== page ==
Protecting Your Child: 5 Signs To Determine If Your Child Is Being Abused

For parents who love and care for their children, one of the most important concerns is providing safety and well-being in the home. Although many children feel safe with one parent, it may be a dangerous environment with another when parents who are divorced. If a child spends time in another location during the week, it’s important to watch for specific signs that reveal that they may be suffering from abuse.

1. Change in Personality

If a child has a sudden change in personality that leaves them more withdrawn and quiet, then there may be an underlying cause. Children who are abused often appear anxious or fearful both at school and at home. You may notice that they are afraid of doing something wrong when they are around adults. They can act scared that something bad is going to happen on a day-to-day basis or always seem to be on alert of their surroundings.

2. Avoids Touch

Children are often loveable and welcome to touch with their family members, but are prone to avoiding physical interaction if they have a history of abuse. They often flinch or draw back at a simple hug or pat on the back, which can mean that they have been victim to physical abuse. Look to see if they still feel comfortable sitting on your lap or snuggling on the couch. Watch their physical interaction with family members, coaches, or peers.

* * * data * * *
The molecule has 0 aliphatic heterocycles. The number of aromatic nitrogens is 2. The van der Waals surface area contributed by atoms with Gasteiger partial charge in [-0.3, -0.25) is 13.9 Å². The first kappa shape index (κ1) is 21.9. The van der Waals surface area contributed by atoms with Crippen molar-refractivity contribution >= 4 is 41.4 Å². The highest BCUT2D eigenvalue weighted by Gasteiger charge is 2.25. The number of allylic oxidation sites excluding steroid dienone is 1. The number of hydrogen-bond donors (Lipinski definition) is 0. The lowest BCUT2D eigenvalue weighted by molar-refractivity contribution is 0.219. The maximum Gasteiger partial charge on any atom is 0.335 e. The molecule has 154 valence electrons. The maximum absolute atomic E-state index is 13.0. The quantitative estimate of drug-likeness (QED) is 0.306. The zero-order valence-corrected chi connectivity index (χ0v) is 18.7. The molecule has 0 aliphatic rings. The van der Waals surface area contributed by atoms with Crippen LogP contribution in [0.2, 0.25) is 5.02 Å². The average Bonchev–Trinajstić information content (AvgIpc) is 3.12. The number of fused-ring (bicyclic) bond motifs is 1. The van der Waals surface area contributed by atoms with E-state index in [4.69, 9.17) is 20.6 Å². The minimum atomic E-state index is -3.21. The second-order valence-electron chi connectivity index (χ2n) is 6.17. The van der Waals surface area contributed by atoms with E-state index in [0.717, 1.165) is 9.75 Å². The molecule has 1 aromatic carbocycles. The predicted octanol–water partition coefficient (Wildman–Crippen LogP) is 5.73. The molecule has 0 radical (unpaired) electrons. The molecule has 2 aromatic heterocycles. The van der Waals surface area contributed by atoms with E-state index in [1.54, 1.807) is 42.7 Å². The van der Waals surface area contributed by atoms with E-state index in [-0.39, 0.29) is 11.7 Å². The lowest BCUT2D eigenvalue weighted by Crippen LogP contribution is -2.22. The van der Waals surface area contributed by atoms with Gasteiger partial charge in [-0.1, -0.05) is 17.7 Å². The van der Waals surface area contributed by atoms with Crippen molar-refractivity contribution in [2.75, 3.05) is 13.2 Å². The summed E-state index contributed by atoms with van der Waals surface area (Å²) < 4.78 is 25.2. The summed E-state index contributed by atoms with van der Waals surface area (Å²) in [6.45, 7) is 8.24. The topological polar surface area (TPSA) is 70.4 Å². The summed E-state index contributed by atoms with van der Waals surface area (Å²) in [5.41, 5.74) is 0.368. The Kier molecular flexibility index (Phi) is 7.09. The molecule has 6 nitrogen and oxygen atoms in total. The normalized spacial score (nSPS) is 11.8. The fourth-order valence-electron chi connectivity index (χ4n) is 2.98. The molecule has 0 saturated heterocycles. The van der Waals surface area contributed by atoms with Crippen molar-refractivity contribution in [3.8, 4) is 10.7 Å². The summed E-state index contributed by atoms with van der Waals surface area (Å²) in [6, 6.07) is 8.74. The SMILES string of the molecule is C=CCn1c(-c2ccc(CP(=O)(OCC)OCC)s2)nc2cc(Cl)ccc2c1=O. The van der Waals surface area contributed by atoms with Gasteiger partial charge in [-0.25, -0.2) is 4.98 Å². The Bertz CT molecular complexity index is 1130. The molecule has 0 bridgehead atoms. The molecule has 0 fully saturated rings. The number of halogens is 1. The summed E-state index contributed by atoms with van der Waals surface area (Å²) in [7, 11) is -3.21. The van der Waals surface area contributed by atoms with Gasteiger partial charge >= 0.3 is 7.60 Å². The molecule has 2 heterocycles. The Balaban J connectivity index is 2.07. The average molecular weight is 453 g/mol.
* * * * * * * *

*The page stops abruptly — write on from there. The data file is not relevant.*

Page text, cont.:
Protecting Your Child: 5 Signs To Determine If Your Child Is Being Abused

3. Disengaged from Another Parent

It’s only natural for a child to be attached to another parent or guardian, but if they do not show enthusiasm for being around a specific individual then abuse may be the cause. You may notice that the child does not talk about their other parent or show any interest in the guardian. The child may also show hesitation when going to the other parent’s home or will only talk negatively about the guardian if they are brought up.

4. Shows Extreme Behavior

Abuse is known to cause children to act in extreme ways, whether it means acting extremely childish, angry, or emotional. Watch for extreme mood swings or characteristics that are not normal for their personality. They may begin to become violent, have issues getting along with other children, or become overly emotional without any consistent triggers.

5. Excessively Clingy

Although it’s common for children to become withdrawn after abuse has occurred, it’s also just as likely that they can become excessively clingy with the parent that they feel most safe with at home. They may always want to be held or need physical affection to extreme levels that provide for their need for safety. The child may also have a fear of sleeping alone or being by themselves during the day, while reacting with screaming or vomiting. Children may not respond well to being questioned about possible abuse or may be too young to communicate if they’ve suffered. Instead, there are several signs and red flags that often hint at abuse through another parent or guardian who cares for the child. It’s important to take all signs seriously and further investigate if the child’s character or moods does not improve with time.

Information credit to Valerie M. Little Law Corporation, a New Westminster law firm.

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